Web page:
I am not a lawyer, I am a Judgment Broker. This article is my opinion, and not legal advice, based on my experience in California, and laws vary in each state. If you ever need any legal advice or a strategy to use, please contact a lawyer.
It can take years or longer (and sometimes never) to recover a judgment. What should you do when you are a judgment enforcer, contingency attorney, or a collection agency, and you recover some money, and then cannot locate the Original Judgment Owner (OJC) to pay them their share of that recovery?
The more money owed to the OJC, the more important this issue becomes. Anyone that recovers a judgment on a contingency basis, after money is recovered, has a fiduciary responsibility to the OJC for their share of what is recovered. The OJC’s share is defined by the purchase agreement.
Can one keep the OJC’s share of recovered money after some certain time period? There are two answers, the first answer is no, it is never your money. The other answer is, you can think of the money as a temporary loan that will very likely have to be repaid one day.
When the OJC’s money has been retained for years, yet the OJC cannot be found, some experts would recommend that the OJC’s money be sent to the State as unclaimed funds. That way, no skeletons could ever come out of the closet. In some states, like Texas, it is the law, unclaimed funds must be sent to the State. A link to unclaimed property laws for all states is at http://cojoweb.com/unclaimed-property.html.
Before you spend any of the OJC’s money, consider these five points/actions:
1) Email, mail, callm or leave voice mail, for all the contacts you have for the OJC. Whatever that does not bounce, send again one more time, in 30 days.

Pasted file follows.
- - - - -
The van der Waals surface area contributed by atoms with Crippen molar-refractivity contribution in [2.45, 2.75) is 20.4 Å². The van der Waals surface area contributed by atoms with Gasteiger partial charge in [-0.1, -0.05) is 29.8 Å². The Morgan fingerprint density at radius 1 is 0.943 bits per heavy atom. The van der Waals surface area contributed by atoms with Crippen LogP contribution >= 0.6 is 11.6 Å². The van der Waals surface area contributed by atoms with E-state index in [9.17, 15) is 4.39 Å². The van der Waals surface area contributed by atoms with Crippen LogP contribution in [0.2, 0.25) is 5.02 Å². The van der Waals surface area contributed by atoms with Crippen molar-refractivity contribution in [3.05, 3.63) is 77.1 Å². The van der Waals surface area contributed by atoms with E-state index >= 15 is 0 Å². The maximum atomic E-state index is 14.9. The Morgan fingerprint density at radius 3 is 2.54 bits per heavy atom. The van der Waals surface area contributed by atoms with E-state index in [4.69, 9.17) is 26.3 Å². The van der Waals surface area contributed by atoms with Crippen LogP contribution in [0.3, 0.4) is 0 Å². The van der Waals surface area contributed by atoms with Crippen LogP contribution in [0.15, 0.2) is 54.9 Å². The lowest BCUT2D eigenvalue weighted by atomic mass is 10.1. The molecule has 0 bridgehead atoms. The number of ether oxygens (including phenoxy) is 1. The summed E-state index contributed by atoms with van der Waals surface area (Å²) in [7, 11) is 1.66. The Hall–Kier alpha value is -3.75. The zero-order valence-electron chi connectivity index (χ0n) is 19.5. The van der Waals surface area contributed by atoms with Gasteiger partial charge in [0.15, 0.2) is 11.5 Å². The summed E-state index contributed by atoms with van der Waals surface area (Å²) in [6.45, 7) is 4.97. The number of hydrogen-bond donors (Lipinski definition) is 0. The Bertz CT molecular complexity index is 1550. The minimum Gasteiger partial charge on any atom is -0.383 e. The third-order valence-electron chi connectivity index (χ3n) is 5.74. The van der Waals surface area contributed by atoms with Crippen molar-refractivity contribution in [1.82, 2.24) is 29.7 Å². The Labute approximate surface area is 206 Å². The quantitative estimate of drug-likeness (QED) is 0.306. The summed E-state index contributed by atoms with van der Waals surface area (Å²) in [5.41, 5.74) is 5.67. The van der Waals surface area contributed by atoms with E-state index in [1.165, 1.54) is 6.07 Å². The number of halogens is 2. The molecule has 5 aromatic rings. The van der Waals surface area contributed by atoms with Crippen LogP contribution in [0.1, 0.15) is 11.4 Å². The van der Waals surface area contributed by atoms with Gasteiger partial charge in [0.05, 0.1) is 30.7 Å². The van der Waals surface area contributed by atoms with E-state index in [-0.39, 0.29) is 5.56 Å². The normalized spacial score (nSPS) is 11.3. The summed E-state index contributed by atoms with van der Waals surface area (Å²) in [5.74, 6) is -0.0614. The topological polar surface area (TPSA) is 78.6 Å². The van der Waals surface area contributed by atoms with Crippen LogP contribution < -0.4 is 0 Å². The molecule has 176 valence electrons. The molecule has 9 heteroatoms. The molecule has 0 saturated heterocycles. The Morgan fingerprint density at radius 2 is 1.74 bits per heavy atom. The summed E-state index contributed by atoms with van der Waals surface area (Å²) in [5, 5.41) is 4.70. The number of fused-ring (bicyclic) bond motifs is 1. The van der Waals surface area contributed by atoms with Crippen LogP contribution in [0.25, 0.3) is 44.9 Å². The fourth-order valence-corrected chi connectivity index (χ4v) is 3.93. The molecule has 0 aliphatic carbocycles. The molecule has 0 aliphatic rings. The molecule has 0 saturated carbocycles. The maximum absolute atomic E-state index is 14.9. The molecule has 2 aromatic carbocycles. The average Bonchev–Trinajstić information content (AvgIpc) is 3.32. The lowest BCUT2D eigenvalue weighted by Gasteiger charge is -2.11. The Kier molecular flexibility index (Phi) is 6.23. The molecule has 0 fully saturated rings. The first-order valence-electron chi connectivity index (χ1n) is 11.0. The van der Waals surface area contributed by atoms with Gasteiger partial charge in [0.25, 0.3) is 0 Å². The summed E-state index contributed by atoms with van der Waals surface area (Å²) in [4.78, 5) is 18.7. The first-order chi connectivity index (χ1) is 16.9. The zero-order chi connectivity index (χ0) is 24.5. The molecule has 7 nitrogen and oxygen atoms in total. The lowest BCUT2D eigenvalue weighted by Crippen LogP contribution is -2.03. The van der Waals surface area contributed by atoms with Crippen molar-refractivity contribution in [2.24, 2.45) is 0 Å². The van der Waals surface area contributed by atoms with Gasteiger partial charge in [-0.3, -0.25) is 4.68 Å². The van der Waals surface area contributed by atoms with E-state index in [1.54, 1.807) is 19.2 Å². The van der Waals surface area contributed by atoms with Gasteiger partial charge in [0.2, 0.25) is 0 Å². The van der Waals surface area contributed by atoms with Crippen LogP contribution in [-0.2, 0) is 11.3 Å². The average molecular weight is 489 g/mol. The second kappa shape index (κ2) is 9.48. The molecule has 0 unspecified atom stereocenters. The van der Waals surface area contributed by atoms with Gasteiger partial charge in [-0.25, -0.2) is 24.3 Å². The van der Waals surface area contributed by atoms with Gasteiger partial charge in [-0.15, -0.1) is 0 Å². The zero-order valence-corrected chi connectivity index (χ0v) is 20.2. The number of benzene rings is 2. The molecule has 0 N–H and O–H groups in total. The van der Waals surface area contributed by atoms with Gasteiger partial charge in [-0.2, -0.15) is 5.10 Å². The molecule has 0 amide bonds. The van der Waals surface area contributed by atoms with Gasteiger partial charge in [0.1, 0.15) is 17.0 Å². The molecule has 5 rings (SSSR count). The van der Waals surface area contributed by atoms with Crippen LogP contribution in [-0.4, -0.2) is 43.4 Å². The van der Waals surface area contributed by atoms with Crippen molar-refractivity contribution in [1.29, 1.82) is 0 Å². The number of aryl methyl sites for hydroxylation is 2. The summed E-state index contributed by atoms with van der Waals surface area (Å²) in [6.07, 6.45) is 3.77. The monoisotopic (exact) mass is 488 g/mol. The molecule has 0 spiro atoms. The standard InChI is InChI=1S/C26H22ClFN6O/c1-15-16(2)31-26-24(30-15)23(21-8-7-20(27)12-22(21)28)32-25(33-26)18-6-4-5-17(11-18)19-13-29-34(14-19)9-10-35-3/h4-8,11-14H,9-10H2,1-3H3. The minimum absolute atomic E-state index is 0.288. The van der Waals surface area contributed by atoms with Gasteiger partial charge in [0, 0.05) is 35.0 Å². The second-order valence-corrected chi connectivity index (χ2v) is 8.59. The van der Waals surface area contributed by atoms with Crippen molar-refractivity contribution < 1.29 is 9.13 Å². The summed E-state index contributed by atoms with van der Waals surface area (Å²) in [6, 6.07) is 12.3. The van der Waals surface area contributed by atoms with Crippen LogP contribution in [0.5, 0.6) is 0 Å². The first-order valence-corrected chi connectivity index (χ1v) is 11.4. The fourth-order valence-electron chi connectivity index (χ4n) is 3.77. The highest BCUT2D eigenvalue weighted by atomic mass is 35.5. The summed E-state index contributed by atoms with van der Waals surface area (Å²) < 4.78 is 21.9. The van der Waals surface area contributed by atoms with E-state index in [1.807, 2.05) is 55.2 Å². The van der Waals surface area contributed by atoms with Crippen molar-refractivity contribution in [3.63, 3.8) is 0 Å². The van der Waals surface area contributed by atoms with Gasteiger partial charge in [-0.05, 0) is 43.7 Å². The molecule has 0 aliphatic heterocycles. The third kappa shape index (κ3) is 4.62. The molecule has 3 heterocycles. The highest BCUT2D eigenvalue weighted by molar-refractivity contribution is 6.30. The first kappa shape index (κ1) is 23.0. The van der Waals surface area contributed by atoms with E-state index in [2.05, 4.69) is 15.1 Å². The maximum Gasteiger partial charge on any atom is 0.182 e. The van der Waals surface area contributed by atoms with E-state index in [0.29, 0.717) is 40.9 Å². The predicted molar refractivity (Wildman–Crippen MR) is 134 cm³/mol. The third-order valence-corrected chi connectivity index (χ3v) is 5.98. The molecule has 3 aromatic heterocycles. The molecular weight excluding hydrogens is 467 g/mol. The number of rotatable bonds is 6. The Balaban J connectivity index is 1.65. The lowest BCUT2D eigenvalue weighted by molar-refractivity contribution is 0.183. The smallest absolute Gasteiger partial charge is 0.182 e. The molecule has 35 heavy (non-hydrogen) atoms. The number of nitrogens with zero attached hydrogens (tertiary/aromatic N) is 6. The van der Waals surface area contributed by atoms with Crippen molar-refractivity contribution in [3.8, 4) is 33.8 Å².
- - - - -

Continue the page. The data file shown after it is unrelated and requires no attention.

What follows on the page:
2) Remember, this is really not your money. The money is a deferred obligation to repay. There is a chance you will never be told to repay it. However, always remember that probably one day, you will have to return it.
3) Use the same data services and search systems you would use with a debtor, for your OJC. My opinion is that you have a permissible purpose because you are working on a judgment or debt, for the benefit of a consumer. (The government and data services seem to consider everyone a consumer.) I cannot imagine anyone getting upset when you skip trace someone for the sole purpose of sending them a check.
4) Document with both a paper file, and on your computer, when the money was recovered, and how much the OJC is owed. Because you might have to pay money to the OJC one day, never delete or destroy any case file information. Be sure to document how you diligently and repeatedly tried to locate the OJC.
Keep the goal of trying to return the OJC’s money. If you cannot find the OJC, repeat a simple search for them every year. If anyone suspects you are purposely being evasive, they might try to sue you.
5) Be very willing to quickly return all the money, if the OJC, or someone from their estate, contacts you. I do not think you will owe the OJC any additional interest, unless your purchase contract specified that.
The bottom line is, the OJC’s money is never really yours. However, this is similar to an interest-free loan with a small chance of never needing to repay it.
Sometimes, the way life works is, when you spend someone else’s money, you will likely have to pay it back, usually at the most inconvenient time.